In this week's New Statesman: The death spiral

Is it too late to avert a British Depression? | Mehdi Hasan on Al Jazeera | Mark Mazower: Greeks vs


David Blanchflower: Is it too late to avert a British Depression?

In this week's New Statesman, former Bank of England MPC member and the NS's economics editor David Blanchflower considers whether it is possible for Chancellor George Osborne to change his course of austerity before it is too late for the British economy, or whether we are already in the "death spiral" of another recession:

The Office of Budget Responsibility members Robert Chote, Stephen Nickell and Graham Parker foolishly accepted Osborne's claim that the economy would benefit from 'expansionary fiscal contraction' - in other words, that public spending cuts and austerity would lead to a resurgence in the private sector. It hasn't happened.

He states there is "zero chance of a default", yet, fearing whether the Chancellor has the courage or ability to change course, Blanchflower argues that the government policy "should move from deficit reduction to one of attempting to avoid the death spiral of decline - of falling growth, deflation, increased unemployment, falling living standards and ever-rising business failures."

Mark Mazower: Germany v Greece

In the NS Essay "Grappling with Ghosts", leading historian Mark Mazower, professor at Columbia University and author of the award winning Inside Hitler's Greece, describes the anti-German feelings running high in Greece, where "it is not only protesters who reach back to the era of the Nazi occupation for analogues with the present".

The austerity measures decided on by Angela Merkel "may indeed be reducing Greece to penury," writes Mazower, though the outrage felt by Germans at the invocations of the war is, in fact, "because they feel they are trying to act exactly as the Nazis did not". Yet - Mazower recognises - these are different times:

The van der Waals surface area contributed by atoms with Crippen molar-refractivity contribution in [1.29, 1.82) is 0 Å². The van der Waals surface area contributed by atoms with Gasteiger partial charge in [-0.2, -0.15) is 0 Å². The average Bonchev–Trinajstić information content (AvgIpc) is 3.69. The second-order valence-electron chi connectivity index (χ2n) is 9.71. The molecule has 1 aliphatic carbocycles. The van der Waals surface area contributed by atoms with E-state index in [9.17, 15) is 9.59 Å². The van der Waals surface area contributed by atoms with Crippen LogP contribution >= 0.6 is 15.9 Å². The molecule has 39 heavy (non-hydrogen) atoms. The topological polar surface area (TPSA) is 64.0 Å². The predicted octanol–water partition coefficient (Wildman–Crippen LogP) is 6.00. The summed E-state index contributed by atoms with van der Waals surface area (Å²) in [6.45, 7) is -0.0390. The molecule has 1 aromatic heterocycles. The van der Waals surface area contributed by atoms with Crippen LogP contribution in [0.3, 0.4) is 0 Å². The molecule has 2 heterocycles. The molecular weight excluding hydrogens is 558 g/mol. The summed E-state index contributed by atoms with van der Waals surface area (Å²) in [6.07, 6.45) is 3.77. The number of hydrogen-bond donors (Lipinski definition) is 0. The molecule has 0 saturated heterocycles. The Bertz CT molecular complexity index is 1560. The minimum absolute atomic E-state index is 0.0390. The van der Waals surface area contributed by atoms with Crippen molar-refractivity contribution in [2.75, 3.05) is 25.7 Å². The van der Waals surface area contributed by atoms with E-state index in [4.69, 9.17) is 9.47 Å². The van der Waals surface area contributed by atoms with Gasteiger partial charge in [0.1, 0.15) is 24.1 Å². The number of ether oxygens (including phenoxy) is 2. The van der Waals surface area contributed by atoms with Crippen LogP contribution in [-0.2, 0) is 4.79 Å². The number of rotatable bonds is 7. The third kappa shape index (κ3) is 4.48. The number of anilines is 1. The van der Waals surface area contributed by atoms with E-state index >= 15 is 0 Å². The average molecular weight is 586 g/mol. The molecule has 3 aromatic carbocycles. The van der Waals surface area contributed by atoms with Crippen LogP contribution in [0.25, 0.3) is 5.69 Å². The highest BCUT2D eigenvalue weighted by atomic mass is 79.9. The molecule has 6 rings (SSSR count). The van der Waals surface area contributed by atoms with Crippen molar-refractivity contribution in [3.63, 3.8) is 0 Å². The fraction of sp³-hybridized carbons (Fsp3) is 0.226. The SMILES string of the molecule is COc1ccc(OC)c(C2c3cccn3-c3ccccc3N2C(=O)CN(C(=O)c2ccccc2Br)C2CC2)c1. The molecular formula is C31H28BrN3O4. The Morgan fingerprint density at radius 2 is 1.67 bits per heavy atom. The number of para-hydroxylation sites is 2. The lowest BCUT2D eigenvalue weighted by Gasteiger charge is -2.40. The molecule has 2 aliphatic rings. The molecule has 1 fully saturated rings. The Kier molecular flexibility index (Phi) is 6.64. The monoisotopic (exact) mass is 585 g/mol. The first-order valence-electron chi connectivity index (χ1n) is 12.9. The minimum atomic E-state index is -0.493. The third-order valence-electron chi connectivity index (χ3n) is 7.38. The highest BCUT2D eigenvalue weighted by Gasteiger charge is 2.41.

The absence of armies in the entirely unfolding euro-saga is so obvious to us that we ignore its historical meaning . . . Our troubles [today] are caused by an addiction to cheap credit . . . enabled by the greed of bankers and the deliberate liberalisation of financial flows.

Mehdi Hasan vists Al Jazeera

In "Voice of the Arab spring", Mehdi Hasan travels to Doha, Qatar, to visit the headquarters of Al Jazeera, the TV and internet news network owned by an absolute monarch yet hailed as an independent voice in the Middle East. Hasan asks the managing director of Al Jazeera English and former ITN journalist Al Anstey how often he is rung up by members of the ruling family: "Never."

Anstey doesn't budge:

We are not a mouthpiece [for Qatar]; we are not a tool of public diplomacy. We have come here as journalists to carry out the profession of journalism.

Elsewhere in the New Statesman

In the NS Interview, Brian Cox and Jeff Forshaw, physicists and co-authors of the new book The Quantum Universe, tell Helen Lewis-Hasteley why Britain is the most efficient scientific nation in the world, how the scientific method is unarguable (". . . because we're not in fucking caves!") and why the best way to teach quantum physics is to think like children.